Probably one of the most devastating disorders is schizophrenia. This illness typically rears itself in early adulthood and its root causes are unknown. However, there seems to be a palpable genetic component, and this illness may manifest if an individual experiences great amounts of stress.

Schizophrenia is characterized by varying degrees of positive symptoms (symptoms that are active in nature), such as hallucinations and delusions. It is also marked by negative symptoms (absence of qualities), like anhedonia, catatonia, and a general blunted nature. Schizophrenia is representative of the state of psychosis in that a very clear disruption of reality can occur. 

Often those who suffer from schizophrenia are assumed to be cursed/a victim of ‘kala jadoo’ (black magic). A lack of education about the treatment for schizophrenia as well as the lack of funds for those who seek treatment, is a fundamental problem. Schizophrenia often requires medications as well as social support in order for the illness to be better treated. 

In addition to the aforementioned disorders there are several other disorders, such as, obsessive compulsive disorder, social anxiety, post traumatic stress disorder, and autism. There is no single way of treating these disorders. They vary in their degrees of intensity and the types of treatments that are required.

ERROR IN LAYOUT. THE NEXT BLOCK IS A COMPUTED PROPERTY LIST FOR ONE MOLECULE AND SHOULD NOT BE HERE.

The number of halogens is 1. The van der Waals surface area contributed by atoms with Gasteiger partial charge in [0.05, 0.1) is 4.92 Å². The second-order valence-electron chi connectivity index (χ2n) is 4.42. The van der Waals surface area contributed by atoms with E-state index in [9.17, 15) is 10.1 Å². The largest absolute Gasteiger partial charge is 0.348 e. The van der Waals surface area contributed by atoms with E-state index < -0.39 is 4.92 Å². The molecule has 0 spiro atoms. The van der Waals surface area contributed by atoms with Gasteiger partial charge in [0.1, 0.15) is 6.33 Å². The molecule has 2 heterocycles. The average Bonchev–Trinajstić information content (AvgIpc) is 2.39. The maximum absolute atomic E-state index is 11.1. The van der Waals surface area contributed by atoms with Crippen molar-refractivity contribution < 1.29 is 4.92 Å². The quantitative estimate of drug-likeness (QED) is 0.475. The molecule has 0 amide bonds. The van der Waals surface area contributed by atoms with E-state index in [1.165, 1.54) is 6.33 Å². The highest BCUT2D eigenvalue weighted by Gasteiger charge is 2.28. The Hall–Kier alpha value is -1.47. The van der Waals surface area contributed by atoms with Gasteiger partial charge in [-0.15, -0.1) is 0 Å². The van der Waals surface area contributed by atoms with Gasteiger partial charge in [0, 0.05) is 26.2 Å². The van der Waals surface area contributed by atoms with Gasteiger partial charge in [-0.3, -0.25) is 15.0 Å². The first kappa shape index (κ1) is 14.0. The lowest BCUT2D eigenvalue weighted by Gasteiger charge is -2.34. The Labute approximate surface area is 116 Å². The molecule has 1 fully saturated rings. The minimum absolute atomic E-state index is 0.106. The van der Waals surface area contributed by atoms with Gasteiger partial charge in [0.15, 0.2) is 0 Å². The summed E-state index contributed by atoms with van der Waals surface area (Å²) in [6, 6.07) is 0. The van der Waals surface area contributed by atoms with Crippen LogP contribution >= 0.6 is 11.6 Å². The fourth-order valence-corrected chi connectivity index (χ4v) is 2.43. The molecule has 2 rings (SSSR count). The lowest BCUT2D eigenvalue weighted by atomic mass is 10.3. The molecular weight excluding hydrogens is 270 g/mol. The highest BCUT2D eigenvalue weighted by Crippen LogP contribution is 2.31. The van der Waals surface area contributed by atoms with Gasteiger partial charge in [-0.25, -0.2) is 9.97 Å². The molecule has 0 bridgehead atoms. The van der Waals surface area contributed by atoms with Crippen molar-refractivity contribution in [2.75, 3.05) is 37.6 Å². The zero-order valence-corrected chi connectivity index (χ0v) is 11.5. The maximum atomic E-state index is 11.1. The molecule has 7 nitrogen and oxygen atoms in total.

There first needs to be a basic awareness of the existence of mental health and the types of disorders. Secondly, those in official positions must address the overwhelming stigma towards those who suffer from such ailments. Finally, specialised treatments and programs need to implemented that cater to a patient’s needs and the nature of the illness. 

A Biopsychosocial understanding of living with Mental Illnesses

In order to understand the onset of mental illness, it is necessary to understand how stress can be a trigger. Social pressures and demands can increase stress on individuals. This stress causes the release of cortisol, a hormone, that increases the fight or flight response resulting in agitation. Chronic stress, especially as a result of incomplete psychological needs such as love or security, can result in psychological or physical problems/illnesses.

Just like increased stress can cause medical problems , such as an increase in blood pressure and thyroid problems, it can also cause the onset of mental disorders. Biology and the environment both have a dynamic and interactive approach in shaping the external and internal aspects of an individual.